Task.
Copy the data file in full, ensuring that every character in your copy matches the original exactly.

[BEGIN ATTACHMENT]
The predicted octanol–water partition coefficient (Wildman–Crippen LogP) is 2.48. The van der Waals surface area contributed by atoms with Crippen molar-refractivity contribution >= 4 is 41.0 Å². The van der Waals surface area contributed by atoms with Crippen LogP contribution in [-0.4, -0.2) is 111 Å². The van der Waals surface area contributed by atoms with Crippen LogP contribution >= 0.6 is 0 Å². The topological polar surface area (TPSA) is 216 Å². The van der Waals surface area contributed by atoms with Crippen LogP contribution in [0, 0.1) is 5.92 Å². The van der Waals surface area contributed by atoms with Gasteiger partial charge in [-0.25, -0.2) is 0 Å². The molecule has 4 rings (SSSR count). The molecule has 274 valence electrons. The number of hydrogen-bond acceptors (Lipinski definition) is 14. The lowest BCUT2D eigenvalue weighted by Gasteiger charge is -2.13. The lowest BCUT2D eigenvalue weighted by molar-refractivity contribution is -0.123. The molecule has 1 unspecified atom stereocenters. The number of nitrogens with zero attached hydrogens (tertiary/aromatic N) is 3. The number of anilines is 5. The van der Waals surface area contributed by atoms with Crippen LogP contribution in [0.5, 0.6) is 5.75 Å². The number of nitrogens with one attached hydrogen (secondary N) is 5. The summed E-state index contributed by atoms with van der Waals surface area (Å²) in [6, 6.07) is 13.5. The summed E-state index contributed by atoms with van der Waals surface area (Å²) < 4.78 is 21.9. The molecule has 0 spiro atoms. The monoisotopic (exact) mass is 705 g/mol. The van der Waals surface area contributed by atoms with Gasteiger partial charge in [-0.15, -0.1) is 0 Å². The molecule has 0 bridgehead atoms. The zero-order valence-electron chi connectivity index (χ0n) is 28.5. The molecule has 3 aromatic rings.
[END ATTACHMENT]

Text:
The predicted octanol–water partition coefficient (Wildman–Crippen LogP) is 2.48. The van der Waals surface area contributed by atoms with Crippen molar-refractivity contribution >= 4 is 41.0 Å². The van der Waals surface area contributed by atoms with Crippen LogP contribution in [-0.4, -0.2) is 111 Å². The van der Waals surface area contributed by atoms with Crippen LogP contribution >= 0.6 is 0 Å². The topological polar surface area (TPSA) is 216 Å². The van der Waals surface area contributed by atoms with Crippen LogP contribution in [0, 0.1) is 5.92 Å². The van der Waals surface area contributed by atoms with Gasteiger partial charge in [-0.25, -0.2) is 0 Å². The molecule has 4 rings (SSSR count). The molecule has 274 valence electrons. The number of hydrogen-bond acceptors (Lipinski definition) is 14. The lowest BCUT2D eigenvalue weighted by Gasteiger charge is -2.13. The lowest BCUT2D eigenvalue weighted by molar-refractivity contribution is -0.123. The molecule has 1 unspecified atom stereocenters. The number of nitrogens with zero attached hydrogens (tertiary/aromatic N) is 3. The number of anilines is 5. The van der Waals surface area contributed by atoms with Crippen LogP contribution in [0.5, 0.6) is 5.75 Å². The number of nitrogens with one attached hydrogen (secondary N) is 5. The summed E-state index contributed by atoms with van der Waals surface area (Å²) in [6, 6.07) is 13.5. The summed E-state index contributed by atoms with van der Waals surface area (Å²) < 4.78 is 21.9. The molecule has 0 spiro atoms. The monoisotopic (exact) mass is 705 g/mol. The van der Waals surface area contributed by atoms with Gasteiger partial charge in [-0.15, -0.1) is 0 Å². The molecule has 0 bridgehead atoms. The zero-order valence-electron chi connectivity index (χ0n) is 28.5. The molecule has 3 aromatic rings.